When buying Jalapeno peppers, do you ever wonder if you can start growing Jalapeño plants from the fresh seeds inside those chilies? Jalapeno seeds aren’t hard to come by, but it can seem wasteful not to start harvesting jalapeno seeds that are readily available.
So back to the original question: Can you grow Jalapenos from store bought peppers?
The simple answer is yes. Having said that, this leads to more questions about what you can expect from these types of seeds. For example, are these seeds harvested from mature peppers, and are you collecting seeds from hybrid chillies?
Below, are some tips to help you pick out the best Jalapenos from the store and the steps you’ll need to grow them out.
Get Jalapeno Seeds From Mature Peppers
When harvesting jalapeno seeds, make sure you choose mature chillies. The seeds from ripe pepper pods — no matter whether they’re hot or sweet peppers — increase the success rate of germination.
Ripe peppers are the color of their maturity. In the case of conventional jalapenos, this color is red.
Likewise, some jalapenos have “corking” on the skin. These light, beige stretch marks can be another sign of maturity.
Planting Seeds From Grocery Store Produce
Jalapenos and other grocery produce are typically F1 hybrids. It’s harder to try growing Jalapeno peppers from fresh seeds that are hybrids.
When you grow out seeds from hybrid peppers, you won’t get jalapenos like the ones you bought in the store. In other words, hybrids won’t produce an exact duplicate of the original plant and what you’ll get instead are variations. For example, your jalapenos might be smaller, taste differently or hardly produce at all.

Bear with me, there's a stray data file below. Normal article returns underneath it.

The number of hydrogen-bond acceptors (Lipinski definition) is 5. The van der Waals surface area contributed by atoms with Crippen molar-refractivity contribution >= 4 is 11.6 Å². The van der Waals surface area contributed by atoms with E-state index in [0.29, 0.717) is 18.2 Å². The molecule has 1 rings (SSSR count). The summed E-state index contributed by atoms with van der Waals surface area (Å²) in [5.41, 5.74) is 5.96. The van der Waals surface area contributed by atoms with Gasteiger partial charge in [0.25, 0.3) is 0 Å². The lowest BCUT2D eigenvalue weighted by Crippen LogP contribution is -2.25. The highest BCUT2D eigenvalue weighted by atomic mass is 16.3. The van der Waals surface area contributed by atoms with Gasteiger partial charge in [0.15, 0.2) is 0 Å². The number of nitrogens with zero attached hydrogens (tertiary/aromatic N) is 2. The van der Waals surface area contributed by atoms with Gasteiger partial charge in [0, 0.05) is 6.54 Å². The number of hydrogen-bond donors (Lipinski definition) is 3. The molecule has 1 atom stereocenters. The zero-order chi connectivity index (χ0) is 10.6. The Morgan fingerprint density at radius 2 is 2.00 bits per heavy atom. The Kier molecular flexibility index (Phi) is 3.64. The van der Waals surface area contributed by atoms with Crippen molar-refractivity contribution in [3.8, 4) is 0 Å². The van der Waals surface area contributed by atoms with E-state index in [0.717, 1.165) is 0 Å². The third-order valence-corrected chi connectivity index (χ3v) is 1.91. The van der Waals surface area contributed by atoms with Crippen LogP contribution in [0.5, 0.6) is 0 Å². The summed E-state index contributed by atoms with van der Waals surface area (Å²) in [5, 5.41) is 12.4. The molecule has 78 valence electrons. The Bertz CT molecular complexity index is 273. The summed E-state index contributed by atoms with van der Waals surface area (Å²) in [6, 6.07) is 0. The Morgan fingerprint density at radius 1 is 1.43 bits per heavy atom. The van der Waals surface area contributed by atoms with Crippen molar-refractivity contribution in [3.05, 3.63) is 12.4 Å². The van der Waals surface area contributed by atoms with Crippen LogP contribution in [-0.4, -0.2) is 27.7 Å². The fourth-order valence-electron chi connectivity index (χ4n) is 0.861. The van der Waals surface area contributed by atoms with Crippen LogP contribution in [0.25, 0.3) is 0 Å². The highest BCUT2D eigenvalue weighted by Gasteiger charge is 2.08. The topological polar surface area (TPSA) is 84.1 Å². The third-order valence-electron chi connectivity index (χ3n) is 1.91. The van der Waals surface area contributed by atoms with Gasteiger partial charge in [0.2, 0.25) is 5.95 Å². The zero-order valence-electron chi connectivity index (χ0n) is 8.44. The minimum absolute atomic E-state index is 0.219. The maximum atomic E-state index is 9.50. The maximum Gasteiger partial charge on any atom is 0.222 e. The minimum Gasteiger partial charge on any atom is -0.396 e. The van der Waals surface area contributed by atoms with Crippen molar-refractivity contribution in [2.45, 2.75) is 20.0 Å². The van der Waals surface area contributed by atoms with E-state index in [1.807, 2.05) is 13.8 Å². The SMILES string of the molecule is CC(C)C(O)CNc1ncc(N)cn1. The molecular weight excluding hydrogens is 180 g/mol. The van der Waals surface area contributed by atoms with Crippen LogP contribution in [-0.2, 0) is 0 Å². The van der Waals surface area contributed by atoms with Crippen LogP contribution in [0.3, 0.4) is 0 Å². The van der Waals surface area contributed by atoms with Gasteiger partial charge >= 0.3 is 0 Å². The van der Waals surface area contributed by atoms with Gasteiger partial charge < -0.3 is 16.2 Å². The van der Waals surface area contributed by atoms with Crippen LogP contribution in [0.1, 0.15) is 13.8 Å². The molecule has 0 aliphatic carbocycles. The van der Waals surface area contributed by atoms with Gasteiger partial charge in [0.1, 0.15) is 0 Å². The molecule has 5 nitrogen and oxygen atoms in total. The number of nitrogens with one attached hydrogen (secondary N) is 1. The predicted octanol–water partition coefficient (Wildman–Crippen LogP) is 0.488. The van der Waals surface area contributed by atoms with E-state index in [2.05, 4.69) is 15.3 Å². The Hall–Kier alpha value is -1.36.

Hybrids are specifically developed to have desirable traits for commercial retailers. Their seeds, however, are genetically unstable.
Best Store Bought Peppers For Seeds
If you have an organic or natural health foods store nearby, check out their supply of Jalapeño peppers. You might find “heirloom” varieties. These types of seeds are the best for growing.
Likewise, your local farmer’s market is another great option. Ask the vendor about their jalapenos. Heirloom or open pollinated varieties work really well for planting.
Finally, a plant store that has fruiting Jalapeno plants works too! Look at the tag to know what Jalapeno pepper variety it is.
How To Plant Jalapeno Seeds From The Pepper
Once you have your jalapeno peppers, you’ll need to harvest the seeds and then plant them so they germinate. Below, is a brief overview of each process.
Harvesting Jalapeno Seeds
Cut the Jalapeno open and scrape the seeds out on a napkin or plate. Let the seeds dry for a couple of weeks before planting them.
Note: Put on protective gloves before starting this process so you don’t burn yourself.
» Related – Saving Pepper Seeds: How to Harvest Your Chillies
Saving Jalapeno Seeds After Harvesting
If you don’t plant your seeds right after they’re dry, be sure to store them in a cool, dry place. You can use envelopes or small, sealable baggies.